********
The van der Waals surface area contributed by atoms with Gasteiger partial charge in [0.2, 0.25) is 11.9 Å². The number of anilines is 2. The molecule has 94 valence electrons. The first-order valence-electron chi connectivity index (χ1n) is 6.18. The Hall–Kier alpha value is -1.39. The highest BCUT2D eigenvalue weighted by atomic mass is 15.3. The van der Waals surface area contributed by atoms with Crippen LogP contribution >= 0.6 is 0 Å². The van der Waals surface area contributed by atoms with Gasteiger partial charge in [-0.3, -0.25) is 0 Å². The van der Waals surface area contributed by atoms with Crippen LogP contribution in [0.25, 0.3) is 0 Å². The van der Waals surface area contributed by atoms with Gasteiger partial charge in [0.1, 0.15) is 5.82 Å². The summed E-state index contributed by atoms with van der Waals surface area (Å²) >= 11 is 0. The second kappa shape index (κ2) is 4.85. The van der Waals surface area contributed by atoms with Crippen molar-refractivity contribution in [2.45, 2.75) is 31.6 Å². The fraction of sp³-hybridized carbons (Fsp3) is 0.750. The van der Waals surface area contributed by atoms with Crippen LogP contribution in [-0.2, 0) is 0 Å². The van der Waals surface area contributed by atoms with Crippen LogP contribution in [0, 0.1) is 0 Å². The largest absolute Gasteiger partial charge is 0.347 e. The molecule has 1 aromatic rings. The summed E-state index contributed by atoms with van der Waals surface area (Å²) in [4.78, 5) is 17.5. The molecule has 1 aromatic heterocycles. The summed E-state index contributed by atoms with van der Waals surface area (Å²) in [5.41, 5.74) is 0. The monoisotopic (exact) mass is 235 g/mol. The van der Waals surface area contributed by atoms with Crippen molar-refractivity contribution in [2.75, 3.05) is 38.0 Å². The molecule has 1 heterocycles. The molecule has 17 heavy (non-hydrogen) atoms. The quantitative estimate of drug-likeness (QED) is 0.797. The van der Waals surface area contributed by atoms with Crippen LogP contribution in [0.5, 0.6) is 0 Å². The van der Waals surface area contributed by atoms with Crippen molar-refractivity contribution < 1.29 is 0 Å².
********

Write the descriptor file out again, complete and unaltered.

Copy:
The van der Waals surface area contributed by atoms with Gasteiger partial charge in [0.2, 0.25) is 11.9 Å². The number of anilines is 2. The molecule has 94 valence electrons. The first-order valence-electron chi connectivity index (χ1n) is 6.18. The Hall–Kier alpha value is -1.39. The highest BCUT2D eigenvalue weighted by atomic mass is 15.3. The van der Waals surface area contributed by atoms with Crippen LogP contribution >= 0.6 is 0 Å². The van der Waals surface area contributed by atoms with Gasteiger partial charge in [-0.3, -0.25) is 0 Å². The van der Waals surface area contributed by atoms with Crippen LogP contribution in [0.25, 0.3) is 0 Å². The van der Waals surface area contributed by atoms with Gasteiger partial charge in [0.1, 0.15) is 5.82 Å². The summed E-state index contributed by atoms with van der Waals surface area (Å²) >= 11 is 0. The second kappa shape index (κ2) is 4.85. The van der Waals surface area contributed by atoms with Crippen molar-refractivity contribution in [2.45, 2.75) is 31.6 Å². The fraction of sp³-hybridized carbons (Fsp3) is 0.750. The van der Waals surface area contributed by atoms with Crippen LogP contribution in [-0.2, 0) is 0 Å². The van der Waals surface area contributed by atoms with Crippen LogP contribution in [0, 0.1) is 0 Å². The largest absolute Gasteiger partial charge is 0.347 e. The molecule has 1 aromatic rings. The summed E-state index contributed by atoms with van der Waals surface area (Å²) in [4.78, 5) is 17.5. The molecule has 1 aromatic heterocycles. The summed E-state index contributed by atoms with van der Waals surface area (Å²) in [5.41, 5.74) is 0. The monoisotopic (exact) mass is 235 g/mol. The van der Waals surface area contributed by atoms with Crippen molar-refractivity contribution in [2.75, 3.05) is 38.0 Å². The molecule has 1 heterocycles. The molecule has 17 heavy (non-hydrogen) atoms. The quantitative estimate of drug-likeness (QED) is 0.797. The van der Waals surface area contributed by atoms with Crippen LogP contribution in [0.5, 0.6) is 0 Å². The van der Waals surface area contributed by atoms with Crippen molar-refractivity contribution < 1.29 is 0 Å².